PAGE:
Prologue: I'm going to mainly reference the airline industry as a case study to the question posed in this article. The ideas presented can hopefully be thought of as industry agnostic, however.
PNR = Passenger Name Record
If you've ever booked a flight, your booking probably came with a 6-character alphanumeric record locator, better known as a PNR, or passenger name record. That random string of letters and numbers is both temporary and confidential. It's a password of sorts that lets you access your reservation online and at the airport.
Let me pose a question:
If you had to rebuild the infrastructure that powers airlines today, would you introduce the concept of a PNR?
The Challenge of Legacy
Airlines, not unlike many service-based industries, have been around for quite some time. On the other hand, the technology that underpins the way we as a society function has advanced materially. We are often digital-first, accustomed to convenience, tailored interactions, and seamless handoffs between technology and the world itself.
To be clear, this not to say that airlines haven't adapted to modern comforts we've afforded ourselves - they have! Frequent flyer programs, online reservations, manage my booking, digital tickets, etc. Yet they have indefinitely been bound by limitation and often constructs of previous systems and iterations before them. There's a reason many industries still run a mainframe computer in their headquarters.
Deepening this challenge is often that as an industry you have shared or common standards that exist for the benefit of all entities. This means even as an individual business, you may not be at the liberty to depreciate concepts that are heavily intertwined in downstream systems or processes.
Decoupling Consumer vs Enterprise Value
This brings me back to my original question. The last time you booked an Uber, whether it was ad-hoc or a scheduled ride, you probably weren't prompted or even provided a PNR. I'm almost positive one still exists, but as a consumer, having a unique identifying string that tracks the relationship between you, your driver, and the ride your on - provides no discernable value. Internally to Uber, I imagine this figure is a primary key in many operational and analytics systems.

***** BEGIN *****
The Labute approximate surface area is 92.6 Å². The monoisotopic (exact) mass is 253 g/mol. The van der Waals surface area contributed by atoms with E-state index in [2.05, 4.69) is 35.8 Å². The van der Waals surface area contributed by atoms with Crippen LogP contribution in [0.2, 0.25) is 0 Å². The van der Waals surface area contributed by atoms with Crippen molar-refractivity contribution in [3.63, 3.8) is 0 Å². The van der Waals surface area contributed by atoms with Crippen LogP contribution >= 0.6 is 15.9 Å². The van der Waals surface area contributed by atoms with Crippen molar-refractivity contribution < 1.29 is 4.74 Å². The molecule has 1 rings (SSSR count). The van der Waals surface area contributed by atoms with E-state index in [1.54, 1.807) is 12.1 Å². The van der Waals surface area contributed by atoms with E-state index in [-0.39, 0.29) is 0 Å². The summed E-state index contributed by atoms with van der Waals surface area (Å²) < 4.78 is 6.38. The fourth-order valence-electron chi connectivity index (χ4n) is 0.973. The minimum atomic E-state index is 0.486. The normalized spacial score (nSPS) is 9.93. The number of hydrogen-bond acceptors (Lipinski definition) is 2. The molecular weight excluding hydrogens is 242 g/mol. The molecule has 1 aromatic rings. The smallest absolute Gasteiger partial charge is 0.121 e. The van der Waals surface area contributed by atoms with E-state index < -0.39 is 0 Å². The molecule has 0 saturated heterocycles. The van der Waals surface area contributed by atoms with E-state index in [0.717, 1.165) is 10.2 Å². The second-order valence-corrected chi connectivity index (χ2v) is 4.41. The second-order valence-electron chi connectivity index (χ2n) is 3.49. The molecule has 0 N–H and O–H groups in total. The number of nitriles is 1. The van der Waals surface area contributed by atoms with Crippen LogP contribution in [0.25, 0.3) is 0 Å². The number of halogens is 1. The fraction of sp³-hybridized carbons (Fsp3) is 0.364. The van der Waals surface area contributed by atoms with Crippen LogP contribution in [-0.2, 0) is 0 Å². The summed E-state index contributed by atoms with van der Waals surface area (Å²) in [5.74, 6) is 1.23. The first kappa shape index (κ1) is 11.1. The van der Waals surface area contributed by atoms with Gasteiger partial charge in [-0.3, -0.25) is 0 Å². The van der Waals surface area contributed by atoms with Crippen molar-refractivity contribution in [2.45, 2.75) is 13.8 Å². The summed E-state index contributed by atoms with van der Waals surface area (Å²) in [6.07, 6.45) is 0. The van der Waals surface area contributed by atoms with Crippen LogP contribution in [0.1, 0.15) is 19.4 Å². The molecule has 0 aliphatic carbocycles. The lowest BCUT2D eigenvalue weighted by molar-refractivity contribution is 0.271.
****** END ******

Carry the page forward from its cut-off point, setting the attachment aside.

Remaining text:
So what's the difference?
When building a ride sharing platform from the ground up, with no incumbents, no existing infrastructure, and no integrations, Uber could be judicious about the data concepts it introduced for its platform. It wasn't riddled by the baggage of technical debt, and appears to have optimized for experience.
In this manner, technology fades away. The pipes and wires that connect riders to drivers millions of times a day feels as seamless, fluid, and natural.
Airlines have this magic too. The logistics to plan and operate thousands of flights per day, including planning the network, selling seats optimally, allocating crew, staffing airport operations, maintenance, regulatory, and more — it's a elegant dance that few consumers understand.
Building for the future
I'm not the first one to suggest graduating beyond legacy constructs that may not make sense in todays world, and I understand that change is often slow and gradual. Particularly when there are no off days for operations, and maintaining the effectiveness of production systems requires careful planning and execution. I'm encouraged by industry initiatives that seek to move the airline industry forward in one way or another, and believe it reaffirms this concept of viewing technology as an enabler rather than set of tools.
It allows you to reshape problems is if there were no rules. Even if the end state is not possible, charting a course towards ideal is better than simply planning for "next".
To quote one of my favorite articles recently, Extreme questions to generate new, better ideas: I hope the above thought experiment "jostles you out of tiny thinking".